Here is another picture of this Albion taken in Brighton during the May 1970 HCVC run, when it wore a less than accurate version of the King Alfred livery. I believe this vehicle still has its original 65 bhp 3.89 litre four cylinder petrol engine. The PK114 was the 17ft 2in wheelbase normal control version which appeared in 1934, four years after the introduction of the Victor model in 1930. Victor production ended in 1939 with the outbreak of war. The Abbott business emerged in 1929 from the failure of the car coach builder, Page & Hunt, at Wrecclesham, just south of Farnham on the Bordon/Petersfield Road. The firm concentrated mainly on car bodywork, but, during the lean 1930s, commercial vehicle coach building and sailplane construction was undertaken also, though these latter activities ended with the advent of WW2. Abbott continued car bodywork manufacture post war, but the diminishing market for this specialised business led to the firm’s closure in 1972.
AAA 756 has a curious history. It was bought by Robert Chisnell in 1935 as a coach for special outings, notably to race meetings at Epsom and Ascot, and it continued in service until war broke out, during which conflict it seemingly met with little use. Probably it was lucky to escape being requisitioned by the military. It saw some activity post war until withdrawal in 1949, after which it lurked in the basement of King Alfred’s Chesil Street garage until emerging from its hibernation after private purchase in 1959 by the Rolls brothers. It made several appearances thereafter before a programme of restoration was undertaken by Dave Hurley, by then its owner, in the 1980s. From 1993, now restored and in the correct livery, AAA 756 made many appearances from its base at the Scottish Vintage Bus Museum, until, in 2013, it became part of the FoKAB fleet. Incidentally, I think that the fleet name/number of AAA 756 is Victor 2 rather than Victor 6. Victor 1 was AAA 755, another PK114 of 1935, but fitted with a Duple C20R body. This was withdrawn in 1951. The third and last Victor to enter the King Alfred fleet in came in 1938, but this was a PK115 forward control example equipped with a Strachan C26F body. This one did get requisitioned during the war, and never came back.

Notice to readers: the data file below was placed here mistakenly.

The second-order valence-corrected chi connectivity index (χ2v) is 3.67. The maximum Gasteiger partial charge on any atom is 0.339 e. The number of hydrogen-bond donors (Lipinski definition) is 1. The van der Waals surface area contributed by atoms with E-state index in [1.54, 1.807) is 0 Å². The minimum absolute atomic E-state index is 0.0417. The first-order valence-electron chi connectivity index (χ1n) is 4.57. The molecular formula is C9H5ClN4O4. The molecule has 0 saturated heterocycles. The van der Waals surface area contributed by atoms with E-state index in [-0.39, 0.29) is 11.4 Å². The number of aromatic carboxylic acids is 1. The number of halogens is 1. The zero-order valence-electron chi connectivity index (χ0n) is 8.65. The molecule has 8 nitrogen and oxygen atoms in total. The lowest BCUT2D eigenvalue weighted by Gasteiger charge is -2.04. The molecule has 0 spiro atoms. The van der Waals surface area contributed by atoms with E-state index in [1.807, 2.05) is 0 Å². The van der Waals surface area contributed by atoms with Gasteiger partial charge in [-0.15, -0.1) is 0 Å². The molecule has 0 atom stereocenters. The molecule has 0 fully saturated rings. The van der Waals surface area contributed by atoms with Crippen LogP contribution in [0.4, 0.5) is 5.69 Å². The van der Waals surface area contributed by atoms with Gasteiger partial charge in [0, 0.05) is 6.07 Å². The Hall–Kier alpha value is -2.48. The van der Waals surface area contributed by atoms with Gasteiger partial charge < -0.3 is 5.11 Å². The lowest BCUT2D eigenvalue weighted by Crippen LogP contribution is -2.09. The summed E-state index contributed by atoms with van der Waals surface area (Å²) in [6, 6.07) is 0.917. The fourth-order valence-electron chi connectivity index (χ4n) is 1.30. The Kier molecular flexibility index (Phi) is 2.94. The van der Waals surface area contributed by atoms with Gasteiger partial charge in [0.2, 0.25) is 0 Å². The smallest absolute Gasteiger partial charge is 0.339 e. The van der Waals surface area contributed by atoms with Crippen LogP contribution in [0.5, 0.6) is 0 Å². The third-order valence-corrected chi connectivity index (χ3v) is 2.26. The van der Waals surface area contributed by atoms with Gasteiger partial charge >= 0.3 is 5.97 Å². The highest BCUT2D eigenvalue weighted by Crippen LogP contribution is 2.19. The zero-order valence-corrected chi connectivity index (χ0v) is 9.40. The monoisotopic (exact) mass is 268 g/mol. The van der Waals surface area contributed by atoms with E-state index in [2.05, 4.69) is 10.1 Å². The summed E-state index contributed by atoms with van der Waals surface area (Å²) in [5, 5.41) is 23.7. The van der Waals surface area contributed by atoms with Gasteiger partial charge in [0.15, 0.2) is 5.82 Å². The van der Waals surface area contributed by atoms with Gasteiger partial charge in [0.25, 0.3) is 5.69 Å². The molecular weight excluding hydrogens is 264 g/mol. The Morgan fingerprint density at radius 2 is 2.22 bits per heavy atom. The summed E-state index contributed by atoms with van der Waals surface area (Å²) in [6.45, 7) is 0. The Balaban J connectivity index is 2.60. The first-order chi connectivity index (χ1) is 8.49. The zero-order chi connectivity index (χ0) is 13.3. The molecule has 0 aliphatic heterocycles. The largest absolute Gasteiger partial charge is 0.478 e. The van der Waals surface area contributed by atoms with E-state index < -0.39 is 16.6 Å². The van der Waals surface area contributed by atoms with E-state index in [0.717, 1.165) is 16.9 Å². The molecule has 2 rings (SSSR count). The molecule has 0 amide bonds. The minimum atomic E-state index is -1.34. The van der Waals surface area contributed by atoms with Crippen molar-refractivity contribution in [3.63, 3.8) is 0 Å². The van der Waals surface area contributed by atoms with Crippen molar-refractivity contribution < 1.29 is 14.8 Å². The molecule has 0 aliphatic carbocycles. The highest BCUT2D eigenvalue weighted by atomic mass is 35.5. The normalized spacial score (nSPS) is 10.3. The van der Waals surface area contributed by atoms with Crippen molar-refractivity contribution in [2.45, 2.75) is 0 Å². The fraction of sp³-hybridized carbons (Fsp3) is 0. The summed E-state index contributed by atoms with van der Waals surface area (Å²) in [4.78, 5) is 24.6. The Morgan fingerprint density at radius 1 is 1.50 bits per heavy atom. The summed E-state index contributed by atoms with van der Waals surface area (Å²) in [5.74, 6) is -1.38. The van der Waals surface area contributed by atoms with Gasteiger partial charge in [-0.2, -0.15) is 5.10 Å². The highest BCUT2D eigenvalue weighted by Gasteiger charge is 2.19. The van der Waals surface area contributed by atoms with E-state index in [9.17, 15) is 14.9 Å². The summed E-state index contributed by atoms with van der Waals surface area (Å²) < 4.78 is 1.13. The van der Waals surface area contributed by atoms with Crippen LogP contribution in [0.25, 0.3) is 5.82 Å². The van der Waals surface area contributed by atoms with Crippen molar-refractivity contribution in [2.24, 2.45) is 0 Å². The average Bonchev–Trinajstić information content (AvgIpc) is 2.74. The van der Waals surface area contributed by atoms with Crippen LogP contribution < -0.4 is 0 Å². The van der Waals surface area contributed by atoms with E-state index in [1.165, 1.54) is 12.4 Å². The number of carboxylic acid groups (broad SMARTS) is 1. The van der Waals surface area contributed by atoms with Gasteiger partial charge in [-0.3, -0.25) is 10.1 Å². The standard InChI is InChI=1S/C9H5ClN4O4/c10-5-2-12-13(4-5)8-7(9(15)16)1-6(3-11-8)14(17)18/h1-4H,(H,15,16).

The complete King Alfred fleet list may be found :- at this link

Roger Cox


29/03/17 – 06:25

You are correct, Roger. 756 is listed in the Freeman, Jowitt and Murphy history of the operator as "Victor 2". Now, how did I conjure up "Victor 6"? It can’t be a simple typing error!

Pete Davies


 

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Old Bus Photos from Saturday 25th April 2009 to Monday 25th September 2017